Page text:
The high reliefs of Mont Valérien
The Mont Valérien monument stands against the fort's southeastern glacis. It forms an outer wall of Vosges pink sandstone, over 13 feet high and 300 feet across.
Sixteen studs, corresponding to the 16 tombs of the crypt, are spaced at regular intervals along it. Each is decorated with allegorical motifs in high-relief bronze.
A 40-foot Cross of Lorraine stands at the centre of the monument. Before it, an eternal flame burns in a bronze brazier.
ALSACE (sculptor: Jacques Rivière)
Depicting the liberation of Alsace (November 1944 - February 1945), the last French region to remain under occupation, two hands reach out to the coat of arms of Colmar, which forms a star of hope.
CASABIANCA (sculptor: Georges Saupique)
A man struggles to escape the clutches of an octopus, just as the submarine Casabianca escaped from the German-held port of Toulon, on 27 November 1942, to become the symbol of the Free French Naval Forces.
PARIS (sculptor: Marcel Damboise)
In a Paris represented by its outline, the hand of the Resistance breaks the chains of captivity and grasps the hand of the occupier, forcing it to release its grip. With the city in revolt, the arrival of the 2nd Armoured Division led by General Leclerc forced the enemy to surrender, on 25 August 1944.
MAQUIS (sculptor: Raymond Corbin)
The maquis, armed groups concealed in remote areas, were formed of patriots, outlaws and those avoiding the compulsory labour camps in Germany. From the shadows of the forests, the maquisards are on the lookout, ready to strike, under France's watchful, unwavering gaze.
ALENÇON (sculptor: René Leleu)
Like the phoenix reborn from its ashes, the 2nd Armoured Division under General Leclerc landed in Normandy and liberated Alençon, on 11 August 1944. It was the first major battle for liberation waged by the French Army on national soil.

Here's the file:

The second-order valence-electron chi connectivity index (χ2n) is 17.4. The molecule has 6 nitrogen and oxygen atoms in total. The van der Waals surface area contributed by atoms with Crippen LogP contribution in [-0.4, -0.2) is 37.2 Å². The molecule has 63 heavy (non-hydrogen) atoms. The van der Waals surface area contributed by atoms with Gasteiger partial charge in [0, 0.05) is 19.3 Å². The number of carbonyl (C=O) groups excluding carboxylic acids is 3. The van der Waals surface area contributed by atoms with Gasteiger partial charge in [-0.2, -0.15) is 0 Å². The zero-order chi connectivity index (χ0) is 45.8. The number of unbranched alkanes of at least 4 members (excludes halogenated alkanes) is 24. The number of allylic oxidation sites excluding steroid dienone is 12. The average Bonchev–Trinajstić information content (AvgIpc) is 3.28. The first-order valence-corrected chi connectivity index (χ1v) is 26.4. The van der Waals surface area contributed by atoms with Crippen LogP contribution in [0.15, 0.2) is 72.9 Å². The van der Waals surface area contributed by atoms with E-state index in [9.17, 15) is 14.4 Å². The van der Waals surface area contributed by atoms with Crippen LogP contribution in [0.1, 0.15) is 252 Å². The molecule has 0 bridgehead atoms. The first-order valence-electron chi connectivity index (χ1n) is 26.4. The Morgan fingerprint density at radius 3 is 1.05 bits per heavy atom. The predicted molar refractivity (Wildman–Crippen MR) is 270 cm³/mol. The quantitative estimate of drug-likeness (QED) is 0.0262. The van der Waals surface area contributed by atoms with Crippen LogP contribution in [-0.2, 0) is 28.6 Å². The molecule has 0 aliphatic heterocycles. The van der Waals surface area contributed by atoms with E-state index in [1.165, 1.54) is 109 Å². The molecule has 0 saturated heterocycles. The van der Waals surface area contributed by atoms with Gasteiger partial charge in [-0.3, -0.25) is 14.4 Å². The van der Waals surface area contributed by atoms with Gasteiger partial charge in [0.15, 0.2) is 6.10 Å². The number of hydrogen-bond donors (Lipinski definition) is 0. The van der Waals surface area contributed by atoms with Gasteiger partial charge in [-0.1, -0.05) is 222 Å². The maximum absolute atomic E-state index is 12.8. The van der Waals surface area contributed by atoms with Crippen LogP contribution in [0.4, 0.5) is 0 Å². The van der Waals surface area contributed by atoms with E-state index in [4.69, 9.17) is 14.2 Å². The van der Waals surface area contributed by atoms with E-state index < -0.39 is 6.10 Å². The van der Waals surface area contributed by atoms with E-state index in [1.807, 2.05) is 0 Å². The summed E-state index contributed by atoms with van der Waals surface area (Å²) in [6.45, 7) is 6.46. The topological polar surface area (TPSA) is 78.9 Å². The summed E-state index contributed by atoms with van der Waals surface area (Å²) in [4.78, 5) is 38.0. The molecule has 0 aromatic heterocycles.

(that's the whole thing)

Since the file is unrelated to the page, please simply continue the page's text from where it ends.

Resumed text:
SAUMUR (sculptor: Pierre Duroux)
Struck in the heart, the falling soldier represents the combatants of 1940 who, as at Saumur on 19 to 21 June, were outnumbered and gave their lives for the honour of their country.
DÉPORTATION ('Deportation'; sculptor: Henri Lagriffoul)
These emaciated hands trying to wrench away the barbed wire that lacerates a tortured heart are the hands of deportees who, for acts of resistance or because they were Jews, were sent to concentration camps, where many died.
FORCES AÉRIENNES FRANÇAISES LIBRES ('Free French Air Forces'; sculptor: Claude Grange)
Fighting on all fronts, the Free French Air Forces carried out aerial attack and defence missions under the constant threat of enemy forces, represented here by birds of prey with fearsome claws.
ACTION (sculptor: Alfred Janniot)
The Free French Forces and the internal Resistance were born out of the refusal to accept the armistice of 1940, symbolised by General de Gaulle's call to arms of 18 June. This strength of resolve is portrayed by the image of a France clutching her slain sons to her breast and waging fierce combat so that the motherland might survive.
FEZZAN (sculptor: Aimé Bizette-Lindet)
Like this injured lion attacking the serpent, General Leclerc's troops seized the Kufra oasis, in Libya, on 2 March 1941, then went on to conquer the Fezzan desert, in a sign of France's return as a fighting force.
FUSILLÉS ('Killed by firing squad'; sculptor: Maurice Calka)
Many French and foreign nationals, members of the Resistance or hostages, were killed by firing squad between 1940 and 1944. With this pierced form, flesh lacerated by bullets, the artist expresses his abhorrence of oppression and war.
CASSINO (sculptor: Ulysse Gemignani)
General Juin's troop manoeuvre enabled the Allies, in May 1944, to seize Monte Cassino, the hinge of Germany's defences in Italy. Held in the iron grip of a gloved hand, the enemy eagle begins to weaken.
BIR HAKEIM (sculptor: Raymond Martin)
From 27 May to 10 June 1942, the 1st Free French Brigade, commanded by General Koenig, defended the position of Bir Hakeim, in Libya, from attack by German and Italian forces, overcoming the barrage of iron and fire that encircled it.
NARVIK (sculptor: Robert Juvin)
On 28 May 1940, French units seized Narvik, then headed back to a France under threat of invasion. Some of them joined General de Gaulle's Free French Forces. The expeditionary force fled Norway like this longship braving the arrows.
SIENNE ('Siena'; sculptor: René Andrei)
The liberation of Siena, on 3 July 1944, marked the glorious end to the French Expeditionary Corps' campaign in Italy. This relief associates a victorious France with the horse, the emblem of the city.
RHIN ('Rhine'; sculptor: Louis Dideron)
The French Army pushed back victoriously the German offensive on Strasbourg, and crossed the Rhine on 31 March 1945. This relief depicts Strasbourg, a city mutilated yet untamed, breaking free from its chains and releasing the river.